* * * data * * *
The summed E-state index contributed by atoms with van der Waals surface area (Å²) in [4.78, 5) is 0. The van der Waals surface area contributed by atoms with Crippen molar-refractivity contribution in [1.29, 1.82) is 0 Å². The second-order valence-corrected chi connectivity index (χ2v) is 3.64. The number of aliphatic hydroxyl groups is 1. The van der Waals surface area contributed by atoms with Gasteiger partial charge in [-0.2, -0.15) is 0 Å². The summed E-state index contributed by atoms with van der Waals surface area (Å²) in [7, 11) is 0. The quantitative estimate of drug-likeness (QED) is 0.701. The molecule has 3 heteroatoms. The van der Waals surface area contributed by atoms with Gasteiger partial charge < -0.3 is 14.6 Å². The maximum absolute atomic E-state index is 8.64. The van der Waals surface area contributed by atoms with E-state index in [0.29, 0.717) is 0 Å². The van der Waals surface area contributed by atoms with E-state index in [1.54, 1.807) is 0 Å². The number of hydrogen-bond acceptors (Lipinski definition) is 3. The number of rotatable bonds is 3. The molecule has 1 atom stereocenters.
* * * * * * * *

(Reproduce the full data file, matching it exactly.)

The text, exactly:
The summed E-state index contributed by atoms with van der Waals surface area (Å²) in [4.78, 5) is 0. The van der Waals surface area contributed by atoms with Crippen molar-refractivity contribution in [1.29, 1.82) is 0 Å². The second-order valence-corrected chi connectivity index (χ2v) is 3.64. The number of aliphatic hydroxyl groups is 1. The van der Waals surface area contributed by atoms with Gasteiger partial charge in [-0.2, -0.15) is 0 Å². The summed E-state index contributed by atoms with van der Waals surface area (Å²) in [7, 11) is 0. The quantitative estimate of drug-likeness (QED) is 0.701. The molecule has 3 heteroatoms. The van der Waals surface area contributed by atoms with Gasteiger partial charge < -0.3 is 14.6 Å². The maximum absolute atomic E-state index is 8.64. The van der Waals surface area contributed by atoms with E-state index in [0.29, 0.717) is 0 Å². The van der Waals surface area contributed by atoms with E-state index in [1.54, 1.807) is 0 Å². The number of hydrogen-bond acceptors (Lipinski definition) is 3. The number of rotatable bonds is 3. The molecule has 1 atom stereocenters.